Parent education - not a high school graduaten/a
Parent education - high school graduate60%
Parent education - some college (includes AA degree)56%
Parent education - college graduate27%
Parent education - graduate school/post graduaten/a
Parent education - declined to staten/a

Math

All Students41%
Females34%
Males50%
African American35%
Asiann/a
Filipinon/a
Hispanic or Latino42%
American Indian or Alaska Nativen/a
Native Hawaiiann/a
Pacific Islandern/a
Samoann/a
Other Pacific Islandern/a
White (not Hispanic)36%
Economically disadvantaged36%
Non-economically disadvantaged55%
Students with disabilityn/a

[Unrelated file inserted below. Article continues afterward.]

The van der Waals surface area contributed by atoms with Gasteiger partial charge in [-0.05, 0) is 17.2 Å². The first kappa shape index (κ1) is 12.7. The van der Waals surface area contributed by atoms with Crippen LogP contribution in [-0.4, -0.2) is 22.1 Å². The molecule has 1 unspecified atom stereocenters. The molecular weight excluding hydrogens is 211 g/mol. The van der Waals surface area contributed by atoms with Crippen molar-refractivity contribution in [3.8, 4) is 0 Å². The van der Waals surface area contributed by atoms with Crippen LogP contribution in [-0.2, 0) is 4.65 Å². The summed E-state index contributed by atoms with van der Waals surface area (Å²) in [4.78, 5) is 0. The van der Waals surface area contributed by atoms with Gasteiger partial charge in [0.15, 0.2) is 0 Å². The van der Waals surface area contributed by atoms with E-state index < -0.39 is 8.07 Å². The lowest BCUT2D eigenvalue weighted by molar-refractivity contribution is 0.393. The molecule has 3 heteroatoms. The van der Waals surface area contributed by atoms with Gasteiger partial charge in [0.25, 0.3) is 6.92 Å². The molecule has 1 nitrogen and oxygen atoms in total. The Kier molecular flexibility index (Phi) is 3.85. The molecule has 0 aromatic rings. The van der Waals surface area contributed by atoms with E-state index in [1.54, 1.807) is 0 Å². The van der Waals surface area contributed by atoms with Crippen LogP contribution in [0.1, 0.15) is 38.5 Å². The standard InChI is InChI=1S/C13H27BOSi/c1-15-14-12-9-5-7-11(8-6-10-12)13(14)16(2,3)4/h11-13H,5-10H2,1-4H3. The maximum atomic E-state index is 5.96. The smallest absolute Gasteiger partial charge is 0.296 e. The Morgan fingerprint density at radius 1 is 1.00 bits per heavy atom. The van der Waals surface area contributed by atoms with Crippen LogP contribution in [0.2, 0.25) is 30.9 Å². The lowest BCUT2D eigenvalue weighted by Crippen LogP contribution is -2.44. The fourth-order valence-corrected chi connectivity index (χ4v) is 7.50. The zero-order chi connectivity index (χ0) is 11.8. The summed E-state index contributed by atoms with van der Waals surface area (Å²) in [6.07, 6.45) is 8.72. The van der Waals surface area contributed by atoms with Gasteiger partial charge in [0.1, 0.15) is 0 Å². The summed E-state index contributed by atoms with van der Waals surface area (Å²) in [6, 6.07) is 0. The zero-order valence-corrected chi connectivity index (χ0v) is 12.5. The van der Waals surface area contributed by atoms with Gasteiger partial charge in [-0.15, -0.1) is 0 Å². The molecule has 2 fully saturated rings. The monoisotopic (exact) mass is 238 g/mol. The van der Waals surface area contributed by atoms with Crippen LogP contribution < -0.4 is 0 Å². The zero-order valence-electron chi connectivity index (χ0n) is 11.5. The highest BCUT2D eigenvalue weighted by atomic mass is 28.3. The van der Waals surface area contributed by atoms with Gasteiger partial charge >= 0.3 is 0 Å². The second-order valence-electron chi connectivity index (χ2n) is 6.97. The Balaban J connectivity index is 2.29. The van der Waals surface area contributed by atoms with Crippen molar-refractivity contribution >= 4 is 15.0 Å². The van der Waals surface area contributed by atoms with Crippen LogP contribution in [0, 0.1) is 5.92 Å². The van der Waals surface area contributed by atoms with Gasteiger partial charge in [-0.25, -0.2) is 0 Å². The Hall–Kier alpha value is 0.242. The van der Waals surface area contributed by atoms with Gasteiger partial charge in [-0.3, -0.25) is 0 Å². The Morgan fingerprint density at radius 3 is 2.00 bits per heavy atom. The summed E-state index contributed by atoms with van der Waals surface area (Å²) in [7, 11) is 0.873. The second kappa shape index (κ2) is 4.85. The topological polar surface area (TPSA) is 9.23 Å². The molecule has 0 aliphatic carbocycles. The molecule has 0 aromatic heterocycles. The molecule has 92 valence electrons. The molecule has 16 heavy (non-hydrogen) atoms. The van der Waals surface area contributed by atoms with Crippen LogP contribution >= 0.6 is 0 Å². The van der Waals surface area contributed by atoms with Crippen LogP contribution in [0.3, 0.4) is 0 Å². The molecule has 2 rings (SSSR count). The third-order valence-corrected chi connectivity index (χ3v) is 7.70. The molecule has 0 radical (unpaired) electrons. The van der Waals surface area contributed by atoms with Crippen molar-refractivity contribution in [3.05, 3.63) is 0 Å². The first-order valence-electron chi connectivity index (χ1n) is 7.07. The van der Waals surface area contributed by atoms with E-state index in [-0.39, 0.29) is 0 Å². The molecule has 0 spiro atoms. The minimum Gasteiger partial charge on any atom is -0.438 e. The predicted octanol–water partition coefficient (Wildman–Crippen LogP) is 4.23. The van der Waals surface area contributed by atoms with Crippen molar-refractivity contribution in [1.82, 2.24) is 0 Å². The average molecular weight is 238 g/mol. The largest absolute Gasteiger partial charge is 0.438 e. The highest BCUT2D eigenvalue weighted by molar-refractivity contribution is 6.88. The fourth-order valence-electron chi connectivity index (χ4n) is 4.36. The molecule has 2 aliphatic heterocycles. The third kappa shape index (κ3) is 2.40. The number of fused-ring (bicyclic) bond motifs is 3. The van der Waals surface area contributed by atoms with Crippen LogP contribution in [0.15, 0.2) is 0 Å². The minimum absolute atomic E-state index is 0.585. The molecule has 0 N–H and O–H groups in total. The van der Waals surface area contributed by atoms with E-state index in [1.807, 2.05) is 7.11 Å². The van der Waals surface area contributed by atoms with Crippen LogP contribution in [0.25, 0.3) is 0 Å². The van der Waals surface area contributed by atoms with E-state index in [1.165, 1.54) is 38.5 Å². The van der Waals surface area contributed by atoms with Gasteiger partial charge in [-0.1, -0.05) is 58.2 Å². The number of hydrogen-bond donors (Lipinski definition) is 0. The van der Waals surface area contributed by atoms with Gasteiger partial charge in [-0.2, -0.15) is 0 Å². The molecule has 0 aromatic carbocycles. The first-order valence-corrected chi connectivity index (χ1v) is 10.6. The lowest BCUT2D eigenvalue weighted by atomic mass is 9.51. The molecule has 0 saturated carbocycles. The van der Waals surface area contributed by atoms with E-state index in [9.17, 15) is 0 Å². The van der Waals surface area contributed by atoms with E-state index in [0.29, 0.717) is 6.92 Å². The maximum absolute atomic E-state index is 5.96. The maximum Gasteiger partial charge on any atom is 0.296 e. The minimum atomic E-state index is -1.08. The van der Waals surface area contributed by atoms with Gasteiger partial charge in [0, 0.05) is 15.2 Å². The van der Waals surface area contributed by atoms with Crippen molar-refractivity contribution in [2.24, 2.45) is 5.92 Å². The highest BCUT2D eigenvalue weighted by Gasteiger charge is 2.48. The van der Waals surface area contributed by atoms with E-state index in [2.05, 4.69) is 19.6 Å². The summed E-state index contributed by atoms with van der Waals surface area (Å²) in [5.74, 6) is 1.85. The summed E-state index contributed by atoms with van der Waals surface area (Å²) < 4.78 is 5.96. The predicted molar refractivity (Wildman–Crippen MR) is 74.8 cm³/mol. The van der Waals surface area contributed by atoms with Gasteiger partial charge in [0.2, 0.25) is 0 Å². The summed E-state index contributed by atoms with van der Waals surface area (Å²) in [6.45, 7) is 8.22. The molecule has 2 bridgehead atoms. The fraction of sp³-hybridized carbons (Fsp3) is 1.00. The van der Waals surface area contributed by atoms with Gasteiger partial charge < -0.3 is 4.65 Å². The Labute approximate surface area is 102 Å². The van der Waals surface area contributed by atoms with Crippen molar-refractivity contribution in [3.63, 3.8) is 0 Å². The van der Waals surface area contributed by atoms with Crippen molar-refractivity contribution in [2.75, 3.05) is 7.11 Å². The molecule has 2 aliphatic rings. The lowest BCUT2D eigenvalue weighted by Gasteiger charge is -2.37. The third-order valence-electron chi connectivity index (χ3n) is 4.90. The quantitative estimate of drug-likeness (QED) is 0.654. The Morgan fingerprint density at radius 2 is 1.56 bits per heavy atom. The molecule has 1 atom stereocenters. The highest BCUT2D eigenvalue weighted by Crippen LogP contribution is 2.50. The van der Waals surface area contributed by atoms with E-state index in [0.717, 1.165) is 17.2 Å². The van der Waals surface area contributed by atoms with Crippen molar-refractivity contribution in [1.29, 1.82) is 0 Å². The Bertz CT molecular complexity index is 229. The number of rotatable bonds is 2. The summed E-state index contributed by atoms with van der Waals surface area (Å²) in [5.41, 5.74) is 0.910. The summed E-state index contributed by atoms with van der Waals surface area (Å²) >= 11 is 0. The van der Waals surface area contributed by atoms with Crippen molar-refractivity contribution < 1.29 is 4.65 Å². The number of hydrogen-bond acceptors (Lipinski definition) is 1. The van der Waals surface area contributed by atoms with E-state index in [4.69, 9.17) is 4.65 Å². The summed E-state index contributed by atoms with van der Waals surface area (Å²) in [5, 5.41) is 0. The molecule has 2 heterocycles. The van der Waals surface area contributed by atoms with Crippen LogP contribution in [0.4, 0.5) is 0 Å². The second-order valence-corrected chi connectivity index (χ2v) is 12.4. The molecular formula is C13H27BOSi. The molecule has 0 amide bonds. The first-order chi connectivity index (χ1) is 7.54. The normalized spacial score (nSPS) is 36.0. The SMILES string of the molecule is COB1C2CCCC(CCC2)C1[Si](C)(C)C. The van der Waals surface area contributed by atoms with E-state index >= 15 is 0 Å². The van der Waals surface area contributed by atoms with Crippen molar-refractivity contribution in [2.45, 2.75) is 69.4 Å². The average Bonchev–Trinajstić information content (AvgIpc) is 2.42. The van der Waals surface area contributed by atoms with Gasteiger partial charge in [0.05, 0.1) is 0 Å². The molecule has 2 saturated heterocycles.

Students with no reported disability43%
English learnern/a
Fluent-English proficient and English only43%
Migrant educationn/a
Gifted and talentedn/a
Parent education - not a high school graduaten/a
Parent education - high school graduate47%
Parent education - some college (includes AA degree)44%
Parent education - college graduate18%
Parent education - graduate school/post graduaten/a
Parent education - declined to staten/a

Science

All Students24%
Females24%
Males25%
African American30%
Asiann/a
Filipinon/a
Hispanic or Latino26%
American Indian or Alaska Nativen/a
Native Hawaiiann/a
Pacific Islandern/a
Samoann/a
Other Pacific Islandern/a
White (not Hispanic)14%
Economically disadvantaged18%
Non-economically disadvantaged40%
Students with disabilityn/a
Students with no reported disability25%
English learnern/a
Fluent-English proficient and English only28%
Migrant educationn/a
Gifted and talentedn/a
Parent education - not a high school graduaten/a
Parent education - high school graduate33%